Tuesday, October 10, 2006


Feel free to hate me. I am about to say something that sounds really bad. Just keep reading and don't misquote me on anything.

These children are not smart.

Okay, no, not every single one. A couple are. But too many aren't!

I have a really hard time figuring out and then accepting the level these kids are on. This year my "high-level" class is about on grade level. Their homework and quiz scores and class performance show that. The other two classes do significantly worse and are significantly slower. They have trouble with the fifth-grade vocabulary and so must be operating on roughly a fourth-grade level--in sixth grade. The class, as a whole, not a select few.

Some things I make myself remember that it's not their fault. Things like grammar and spelling have been shunned in school during their lifetime. (The people who made that decision really ARE stupid. I hope they're happy when we have a nation of adults who can't read, write or spell effectively or efficiently. Grr. Get off my porch, you young whippersnappers with your rock and roll!) So the fact that they have no foundation and basic knowledge in these areas is not their fault. It's the system which has failed them (on purpose, but whatever, I suppose one could argue that's a matter of opinion).

And I'm not talking about the ones who have real issues, or even the ones that are behind. Even the low level ones are paying close attention and really trying to do well. That's something else. I'm talking about the kids who have no sense and who just don't pay attention.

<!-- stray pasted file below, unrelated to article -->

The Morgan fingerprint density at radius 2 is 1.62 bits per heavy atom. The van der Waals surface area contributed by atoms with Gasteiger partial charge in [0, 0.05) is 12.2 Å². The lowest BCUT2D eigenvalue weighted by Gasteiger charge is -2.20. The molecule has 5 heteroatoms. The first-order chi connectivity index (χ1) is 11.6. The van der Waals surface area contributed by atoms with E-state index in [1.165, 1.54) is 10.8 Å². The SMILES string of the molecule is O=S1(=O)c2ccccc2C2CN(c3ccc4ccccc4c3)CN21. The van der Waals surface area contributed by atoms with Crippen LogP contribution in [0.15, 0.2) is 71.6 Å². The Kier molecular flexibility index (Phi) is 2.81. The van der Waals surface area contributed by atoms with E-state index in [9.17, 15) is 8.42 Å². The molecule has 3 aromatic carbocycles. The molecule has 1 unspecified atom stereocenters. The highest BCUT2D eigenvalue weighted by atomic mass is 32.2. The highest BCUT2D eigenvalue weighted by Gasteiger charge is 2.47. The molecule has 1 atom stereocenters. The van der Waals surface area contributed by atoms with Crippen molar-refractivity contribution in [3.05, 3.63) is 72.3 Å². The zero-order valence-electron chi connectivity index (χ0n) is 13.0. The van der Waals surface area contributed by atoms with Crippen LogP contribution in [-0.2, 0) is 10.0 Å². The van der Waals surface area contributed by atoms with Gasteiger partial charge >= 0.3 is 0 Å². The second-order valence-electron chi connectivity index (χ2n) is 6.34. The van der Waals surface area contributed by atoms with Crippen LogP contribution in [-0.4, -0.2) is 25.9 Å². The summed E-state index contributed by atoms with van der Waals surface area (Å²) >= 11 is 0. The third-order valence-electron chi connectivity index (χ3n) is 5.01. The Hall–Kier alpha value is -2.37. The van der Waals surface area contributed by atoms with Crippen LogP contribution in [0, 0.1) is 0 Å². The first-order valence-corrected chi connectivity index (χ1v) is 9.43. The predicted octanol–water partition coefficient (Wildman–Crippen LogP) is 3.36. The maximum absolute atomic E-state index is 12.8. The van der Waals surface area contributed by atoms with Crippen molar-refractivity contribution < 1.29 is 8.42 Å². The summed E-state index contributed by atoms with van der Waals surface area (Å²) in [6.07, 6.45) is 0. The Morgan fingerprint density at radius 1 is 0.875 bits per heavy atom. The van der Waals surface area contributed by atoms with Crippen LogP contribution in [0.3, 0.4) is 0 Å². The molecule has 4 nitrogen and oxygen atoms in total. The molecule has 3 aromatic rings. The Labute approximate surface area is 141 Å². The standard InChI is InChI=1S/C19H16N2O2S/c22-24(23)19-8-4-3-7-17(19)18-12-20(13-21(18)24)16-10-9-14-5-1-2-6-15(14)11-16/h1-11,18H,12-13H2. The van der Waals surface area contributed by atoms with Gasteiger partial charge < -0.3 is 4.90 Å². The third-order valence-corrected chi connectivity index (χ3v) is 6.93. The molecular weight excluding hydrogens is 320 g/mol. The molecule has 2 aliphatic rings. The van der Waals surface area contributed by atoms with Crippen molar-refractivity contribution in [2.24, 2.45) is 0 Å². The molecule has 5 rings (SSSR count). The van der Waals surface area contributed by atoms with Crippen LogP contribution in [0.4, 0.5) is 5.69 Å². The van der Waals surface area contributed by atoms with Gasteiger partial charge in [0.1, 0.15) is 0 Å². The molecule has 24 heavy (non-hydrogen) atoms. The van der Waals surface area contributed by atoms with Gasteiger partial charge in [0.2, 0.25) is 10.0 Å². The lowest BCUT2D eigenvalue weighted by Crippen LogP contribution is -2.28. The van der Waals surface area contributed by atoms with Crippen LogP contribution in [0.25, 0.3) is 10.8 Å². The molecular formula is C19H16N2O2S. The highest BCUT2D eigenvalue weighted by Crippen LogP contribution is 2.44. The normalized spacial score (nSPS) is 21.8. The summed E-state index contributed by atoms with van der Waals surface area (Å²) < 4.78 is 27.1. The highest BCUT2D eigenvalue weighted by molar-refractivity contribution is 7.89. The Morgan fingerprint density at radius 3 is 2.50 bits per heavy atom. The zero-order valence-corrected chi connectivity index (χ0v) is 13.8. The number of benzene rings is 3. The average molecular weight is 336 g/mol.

Anyway, so when they are trying to learn these new things, and I do my best to connect it to things they already know, and show them step by step, and they just do stupid things.

That fantastic worksheet with irregular verb families--that was my tool today to learn the patterns for present-past-participle forms. For each first one, I had the kids supply the form and the pattern. See? Words they already knew, and patterns that were easy and made sense. Participation, ownership, confidence, etc.

Then they were to fill in the chart with the rest of the verbs in that same pattern. Most very good! Lots of praise to the kiddies.

For the pattern like "awake-awoke-awoken" I saw answers that sounded German and Dutch.


(that I will very grudgingly forgive--for now!--because many of them are so low level they don't know about doubling consonants. Yet. But they better start fixing it and paying some freaking attention to their spelling.)


(Um, no. Just, no. What is the correct word? You know this already, I promise!)

and the best (except worst) that was ALL TOO COMMON?!


What the f*ck?!

For pete's sake, look at your paper! Read the word! PAY ATTENTION!!

Every single child in the room has been in a grocery store. Grocery stores have food in a freezer. IT IS NOT A FROOZEN FOOD SECTION!!

When I burst out with this particular sentence during my last class, they all got the giggles. Hee hee! Froozen food! Tee hee!

Me, in my head, rolling my eyes: What in the world am I dealing with here?

I don't think there is enough patience in the world for this. Instead, I think I have to make myself just forget and ignore things, and try to move on.

And FINE, none of them are actually stupid or dumb. Gah, I know I can't say that and that I'm going to hell for even thinking it. I don't really believe they're idiots. Senseless goofs, some of them, yes. LOTS of them are really low level and that makes me very nervous, because I really don't know if anything I do helps.

This year I think I'm getting better at finding those lower-level ones and targeting them for improvement. Right now that only entails a couple extra worksheets to reinforce things, and repeated desk visits during work periods to check on and review basics. Actually, I think I am seeing some improvement from at least a couple of them. I just worry because there's so much they don't know. I need to keep taking one step at a time and keeping an eye on their work.